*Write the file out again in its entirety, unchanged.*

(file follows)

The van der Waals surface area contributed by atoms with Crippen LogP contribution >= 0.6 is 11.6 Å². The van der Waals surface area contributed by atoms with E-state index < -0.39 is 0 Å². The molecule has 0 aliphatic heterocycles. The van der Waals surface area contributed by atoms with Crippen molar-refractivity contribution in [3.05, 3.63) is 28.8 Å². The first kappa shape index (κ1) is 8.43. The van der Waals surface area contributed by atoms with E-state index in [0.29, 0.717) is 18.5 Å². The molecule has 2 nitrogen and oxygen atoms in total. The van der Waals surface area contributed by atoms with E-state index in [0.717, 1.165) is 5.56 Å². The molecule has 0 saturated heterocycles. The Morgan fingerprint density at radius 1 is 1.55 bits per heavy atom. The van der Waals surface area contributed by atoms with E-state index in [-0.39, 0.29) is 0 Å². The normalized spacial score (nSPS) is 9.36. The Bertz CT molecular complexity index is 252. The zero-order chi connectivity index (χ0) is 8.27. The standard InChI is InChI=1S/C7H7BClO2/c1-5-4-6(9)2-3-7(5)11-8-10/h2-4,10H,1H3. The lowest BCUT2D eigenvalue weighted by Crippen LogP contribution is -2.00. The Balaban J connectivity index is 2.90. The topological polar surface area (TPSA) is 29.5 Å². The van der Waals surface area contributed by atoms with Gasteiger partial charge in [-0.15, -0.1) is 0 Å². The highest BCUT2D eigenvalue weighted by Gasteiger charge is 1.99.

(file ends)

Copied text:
The van der Waals surface area contributed by atoms with Crippen LogP contribution >= 0.6 is 11.6 Å². The van der Waals surface area contributed by atoms with E-state index < -0.39 is 0 Å². The molecule has 0 aliphatic heterocycles. The van der Waals surface area contributed by atoms with Crippen molar-refractivity contribution in [3.05, 3.63) is 28.8 Å². The first kappa shape index (κ1) is 8.43. The van der Waals surface area contributed by atoms with E-state index in [0.29, 0.717) is 18.5 Å². The molecule has 2 nitrogen and oxygen atoms in total. The van der Waals surface area contributed by atoms with E-state index in [0.717, 1.165) is 5.56 Å². The molecule has 0 saturated heterocycles. The Morgan fingerprint density at radius 1 is 1.55 bits per heavy atom. The van der Waals surface area contributed by atoms with E-state index in [-0.39, 0.29) is 0 Å². The normalized spacial score (nSPS) is 9.36. The Bertz CT molecular complexity index is 252. The zero-order chi connectivity index (χ0) is 8.27. The standard InChI is InChI=1S/C7H7BClO2/c1-5-4-6(9)2-3-7(5)11-8-10/h2-4,10H,1H3. The lowest BCUT2D eigenvalue weighted by Crippen LogP contribution is -2.00. The Balaban J connectivity index is 2.90. The topological polar surface area (TPSA) is 29.5 Å². The van der Waals surface area contributed by atoms with Gasteiger partial charge in [-0.15, -0.1) is 0 Å². The highest BCUT2D eigenvalue weighted by Gasteiger charge is 1.99.